If you think of a robot, you’re probably picturing C-3PO, Ultron or Wall-E. But what if robots don’t need to be big, humanoid and upright? What if they aren’t even made of metal?
Courtesy of The Organic Robotics Lab
The Organic Robotics Lab in Kimball Hall, headed by Prof. Robert Shepherd, mechanical and aerospace engineering, focuses on creating such robots. They use soft materials to replicate movement and functions from organisms already found in nature.
“We make new types of actuators — things that move; and we make new types of sensors — things that feel; and new types of manufacturing processes that integrate the two in ways that is not done in traditional robotics,” Shepherd said.
After getting some exposure to robotics at Harvard, Shepherd realized that robots could be made from new materials, for him, rubber did the trick. Rubber is flexible and moldable, hence offers a world of potential.
“If we can use rubbers to make robots, we can use liquid state processing on them,” he said, “So we can cast parts instead of having to machine them, and we can more quickly make robots that can do more things.”
Using organic materials instead of metal to build robots has two advantages. First, they can be processed in the liquid state, and so can be molded as required. And second, because they are carbon-based materials, they have mechanical properties of natural organisms.
And so now, animals can inspire new robots. While replicating complex animals like an octopus is still a challenge, replicating simpler life forms is a definite possibility, according to Shepherd.
“We can start working simply and then once we develop more intricate manufacturing processes and better materials we can move up to more sophisticated life forms,” Shepherd said.
Effective application of the lab’s research can produce life-changing results. For example, the foam heart actuator developed in the lab can pump a higher rate of fluid than any other soft artificial hearts. Though creating an actual artificial heart for humans is likely decades away for the lab, there are several other current projects within reach.
“There’s no approval for testing on real animal models or anything, so we can’t use that [3-D heart actuator] today. What we could do is make prosthetics for people who’ve lost a limb or hand,” Shepherd said. “We’re working on orthotics – wearable actuators that could help with motion, or help retrain stroke patients.”
According to Shepherd, the lab is not focused on clinical trials yet.
“At this point, our group is staying away from clinical and other things like that, just because there is a lot more to do in the fundamental side,” he said. “We’re relying on other people to take up practical usage and start implementing them. I think prosthetics could be some place where we can have immediate impact.”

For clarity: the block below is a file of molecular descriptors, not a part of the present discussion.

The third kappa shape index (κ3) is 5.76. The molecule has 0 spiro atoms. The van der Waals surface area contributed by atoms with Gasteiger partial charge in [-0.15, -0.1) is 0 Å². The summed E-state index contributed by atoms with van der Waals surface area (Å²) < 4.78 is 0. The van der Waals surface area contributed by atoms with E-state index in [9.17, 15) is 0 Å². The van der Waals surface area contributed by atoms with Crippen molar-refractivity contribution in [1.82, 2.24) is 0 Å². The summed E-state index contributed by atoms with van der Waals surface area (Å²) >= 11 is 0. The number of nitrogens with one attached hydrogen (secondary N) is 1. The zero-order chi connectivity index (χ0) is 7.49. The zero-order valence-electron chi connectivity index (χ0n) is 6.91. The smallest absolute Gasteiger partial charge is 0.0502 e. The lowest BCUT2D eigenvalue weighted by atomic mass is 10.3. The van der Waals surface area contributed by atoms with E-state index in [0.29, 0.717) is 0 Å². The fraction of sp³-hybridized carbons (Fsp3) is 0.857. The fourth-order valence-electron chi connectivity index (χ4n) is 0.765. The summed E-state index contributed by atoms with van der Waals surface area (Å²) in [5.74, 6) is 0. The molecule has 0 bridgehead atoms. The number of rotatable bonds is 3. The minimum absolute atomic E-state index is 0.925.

Apart from creating and studying soft robots, the lab also works on introducing them to children. The lab’s website boasts that the conversion of “the iterative design and manufacturing process” developed in Shepherd’s courses and research into an instructional resource, is a primary goal.
The lab has a program where members of the team go out and conduct a demonstration to elementary school and middle school kids on building fairly simple soft robots.
“We go there with 3-D printed molds and then we have them put dough in the molds and … assemble their actuators,” Shepherd said, “Sometimes they work, sometimes they don’t — depending on how much care the children take in making them… When they do work, they really like it.”
The lab has also developed foam-based robots which will make building soft robots more accessible for children. This will be like sculpting a robot and wouldn’t require any member of the lab to teach them.
In the future, Shepherd said that the lab will focus less on building the actual robots and more on putting the process into place.
“Right now, we’ve started to move a lot into building actual robots, but I think what we’re going to do is go back to the basics and continue working on the materials to simulate natural materials and organs,” Shepherd said. “How animals work is by a complex interplay of organs. We want to work on replicating that synthetically, and then hand these new machine and sensors to roboticists to actually build a robot.”
Speaking of the future, Shepherd said he is optimistic about the lab and the field of soft robotics in general.
“When you take really good students, like you get at Cornell,” Shepherd said, “and you put them in an area where there is a lot of space to move, you can end up going in a lot of different directions.”